Document Detail

Bacterial ratchet motors.
MedLine Citation:
PMID:  20457936     Owner:  NLM     Status:  MEDLINE    
Self-propelling bacteria are a nanotechnology dream. These unicellular organisms are not just capable of living and reproducing, but they can swim very efficiently, sense the environment, and look for food, all packaged in a body measuring a few microns. Before such perfect machines can be artificially assembled, researchers are beginning to explore new ways to harness bacteria as propelling units for microdevices. Proposed strategies require the careful task of aligning and binding bacterial cells on synthetic surfaces in order to have them work cooperatively. Here we show that asymmetric environments can produce a spontaneous and unidirectional rotation of nanofabricated objects immersed in an active bacterial bath. The propulsion mechanism is provided by the self-assembly of motile Escherichia coli cells along the rotor boundaries. Our results highlight the technological implications of active matter's ability to overcome the restrictions imposed by the second law of thermodynamics on equilibrium passive fluids.
R Di Leonardo; L Angelani; D Dell'arciprete; G Ruocco; V Iebba; S Schippa; M P Conte; F Mecarini; F De Angelis; E Di Fabrizio
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Publication Detail:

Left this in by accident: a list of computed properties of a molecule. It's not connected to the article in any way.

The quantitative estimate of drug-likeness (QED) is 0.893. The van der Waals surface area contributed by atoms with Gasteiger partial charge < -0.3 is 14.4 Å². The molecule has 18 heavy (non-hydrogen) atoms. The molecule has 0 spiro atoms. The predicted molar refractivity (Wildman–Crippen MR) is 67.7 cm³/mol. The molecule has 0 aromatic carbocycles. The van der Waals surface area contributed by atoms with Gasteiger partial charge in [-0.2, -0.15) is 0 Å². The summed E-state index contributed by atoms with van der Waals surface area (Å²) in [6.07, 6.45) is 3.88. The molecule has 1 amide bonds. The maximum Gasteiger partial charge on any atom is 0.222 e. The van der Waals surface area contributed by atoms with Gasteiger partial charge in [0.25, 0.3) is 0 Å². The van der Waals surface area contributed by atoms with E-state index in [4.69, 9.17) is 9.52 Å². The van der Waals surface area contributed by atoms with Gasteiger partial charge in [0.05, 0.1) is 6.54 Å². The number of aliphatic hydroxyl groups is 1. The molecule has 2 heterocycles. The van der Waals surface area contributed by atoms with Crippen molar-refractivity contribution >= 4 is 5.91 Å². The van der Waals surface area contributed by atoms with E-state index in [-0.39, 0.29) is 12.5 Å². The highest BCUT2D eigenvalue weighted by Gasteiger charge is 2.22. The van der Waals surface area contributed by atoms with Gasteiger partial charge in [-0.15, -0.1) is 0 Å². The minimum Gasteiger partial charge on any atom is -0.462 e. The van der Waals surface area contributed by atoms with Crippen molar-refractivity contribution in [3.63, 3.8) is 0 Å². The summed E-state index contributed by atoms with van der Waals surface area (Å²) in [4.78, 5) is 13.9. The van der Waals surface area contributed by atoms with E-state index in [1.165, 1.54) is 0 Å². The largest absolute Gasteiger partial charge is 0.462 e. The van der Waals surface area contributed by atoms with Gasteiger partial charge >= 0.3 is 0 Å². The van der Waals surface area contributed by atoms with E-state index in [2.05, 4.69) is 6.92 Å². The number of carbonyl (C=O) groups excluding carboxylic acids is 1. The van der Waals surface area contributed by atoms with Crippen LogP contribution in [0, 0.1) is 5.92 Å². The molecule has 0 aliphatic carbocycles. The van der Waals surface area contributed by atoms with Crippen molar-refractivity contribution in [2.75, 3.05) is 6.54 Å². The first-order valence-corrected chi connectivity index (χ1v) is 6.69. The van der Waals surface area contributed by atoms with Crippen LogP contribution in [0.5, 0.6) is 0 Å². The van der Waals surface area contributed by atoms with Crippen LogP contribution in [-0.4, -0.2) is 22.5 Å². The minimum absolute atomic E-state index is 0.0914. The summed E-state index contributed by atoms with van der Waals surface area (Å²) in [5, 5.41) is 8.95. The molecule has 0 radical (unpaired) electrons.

Type:  Journal Article; Research Support, Non-U.S. Gov't     Date:  2010-05-10
Journal Detail:
Title:  Proceedings of the National Academy of Sciences of the United States of America     Volume:  107     ISSN:  1091-6490     ISO Abbreviation:  Proc. Natl. Acad. Sci. U.S.A.     Publication Date:  2010 May 
Date Detail:
Created Date:  2010-05-26     Completed Date:  2010-06-29     Revised Date:  2013-05-29    
Medline Journal Info:
Nlm Unique ID:  7505876     Medline TA:  Proc Natl Acad Sci U S A     Country:  United States    
Other Details:
Languages:  eng     Pagination:  9541-5     Citation Subset:  IM    
Consiglio Nazionale delle Ricerche-Istituto per i Processi Chimico-Fisici, c/o Università di Roma Sapienza, I-00185, Rome, Italy.
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MeSH Terms
Escherichia coli / physiology*,  ultrastructure
Microscopy, Electron, Scanning

From MEDLINE®/PubMed®, a database of the U.S. National Library of Medicine

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